Whichever season you go, schedule your trip to include the first weekend of the month. That way, you'll catch the appropriately named First Fridays Festival, an explosion of art, music, and (of course) food along Telegraph Avenue. Take a minute to peruse the open galleries around which the event is organized—that is if you can tear yourself away from the food trucks.
The Hotel Congress in Tucson.
For History: Tucson, AZ
With its diverse heritage of Spanish conquistadors and outlaw cowboys, Tucson is fostering a hip scene in a historic setting that is just beginning to be appreciated. A number of improvement initiatives have reenergized the city following a slight decline brought on by the recession, notably Sun Corridor Inc., an economic development agency that creates job opportunities by promoting arts and innovation in the surrounding area.

Stay at the famous Hotel Congress to see firsthand how history and culture intermingle in this quirky city. Known as the place where elusive bank robber John Dillinger was captured, the 20th-century building now does double duty as a concert venue. Bar-hoppers can continue onto nearby Fourth Avenue, a happening strip lined with watering holes and funky stores like Pop-Cycle, which sells clothes and curios made from repurposed materials. Check out Sky Bar's solar-powered café during the day and its "astronomy bar" at night, where science experts and rookies alike will be wowed by the vast Arizona sky.
Sculptures in a park along the Atlanta Beltline.
Robert Neff/Flickr
For Urban Design: Atlanta, GA
While the growth of Atlanta's younger population has slowed in recent years, a large-scale redevelopment initiative called the Atlanta BeltLine has stimulated an economic and cultural renaissance that's drawing millennials back into the city center. Founded in 2005 and set to be completed by 2030, the project is transforming miles of old railroads into a combination of parks, public transportation, and housing. With many parks and trails already open, public events such as Art on the Atlanta Beltline are quickly becoming community favorites.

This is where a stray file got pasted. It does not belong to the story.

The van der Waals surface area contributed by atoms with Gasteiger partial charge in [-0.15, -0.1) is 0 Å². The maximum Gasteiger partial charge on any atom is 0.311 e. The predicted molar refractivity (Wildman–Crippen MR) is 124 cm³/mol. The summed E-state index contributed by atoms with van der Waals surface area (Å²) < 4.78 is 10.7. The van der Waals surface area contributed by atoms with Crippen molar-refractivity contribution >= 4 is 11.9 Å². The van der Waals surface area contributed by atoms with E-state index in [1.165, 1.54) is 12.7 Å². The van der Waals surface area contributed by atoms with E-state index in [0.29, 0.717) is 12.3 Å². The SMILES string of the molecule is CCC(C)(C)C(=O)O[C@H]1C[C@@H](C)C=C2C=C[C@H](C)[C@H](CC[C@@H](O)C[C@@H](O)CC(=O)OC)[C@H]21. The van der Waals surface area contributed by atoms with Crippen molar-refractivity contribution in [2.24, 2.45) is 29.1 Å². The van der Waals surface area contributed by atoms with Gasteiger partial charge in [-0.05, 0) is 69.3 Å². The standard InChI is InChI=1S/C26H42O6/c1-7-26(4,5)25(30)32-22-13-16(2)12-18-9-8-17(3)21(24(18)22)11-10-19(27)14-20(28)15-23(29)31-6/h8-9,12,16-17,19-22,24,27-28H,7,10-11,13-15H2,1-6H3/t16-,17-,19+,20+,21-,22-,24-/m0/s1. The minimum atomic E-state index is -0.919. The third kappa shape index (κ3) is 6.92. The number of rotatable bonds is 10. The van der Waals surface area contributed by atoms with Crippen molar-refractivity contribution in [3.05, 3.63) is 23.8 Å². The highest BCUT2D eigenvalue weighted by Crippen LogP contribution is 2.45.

Choose from trendy new restaurants to experience Atlanta's rebranding as a truly cosmopolitan city firsthand. Cooks & Soldiers serves Basque-inspired tapas with a playful atmosphere, while Twin Smokers BBQ and Gravy offer hearty fare to travelers with an appetite. No trip is complete without a visit to the bohemian Little Five Points neighborhood, where Atlanta's independent theater scene flourishes in spaces like the Variety Playhouse, 7 Stages, and The Horizon Theater Company.
Mosaic mural by Isaiah Zagar on Philadelphia's South Street.
Beyond My Ken, Wikimedia Commons
For Food + Museums: Philadelphia, PA
Ambitious recent grads are flocking to the Birthplace of America for its high starting salaries and low unemployment rate, bringing their creative energy to a city already rich in culture. While Philly certainly has its fair share of famous museums—the iconic "Rocky steps" of the Philadelphia Museum of Art are a must-climb—don't overlook its lesser known gems. Try the delightfully creepy Mütter Museum for weird science or the Rosenbach Museum and Library for its collection of rare books and manuscripts.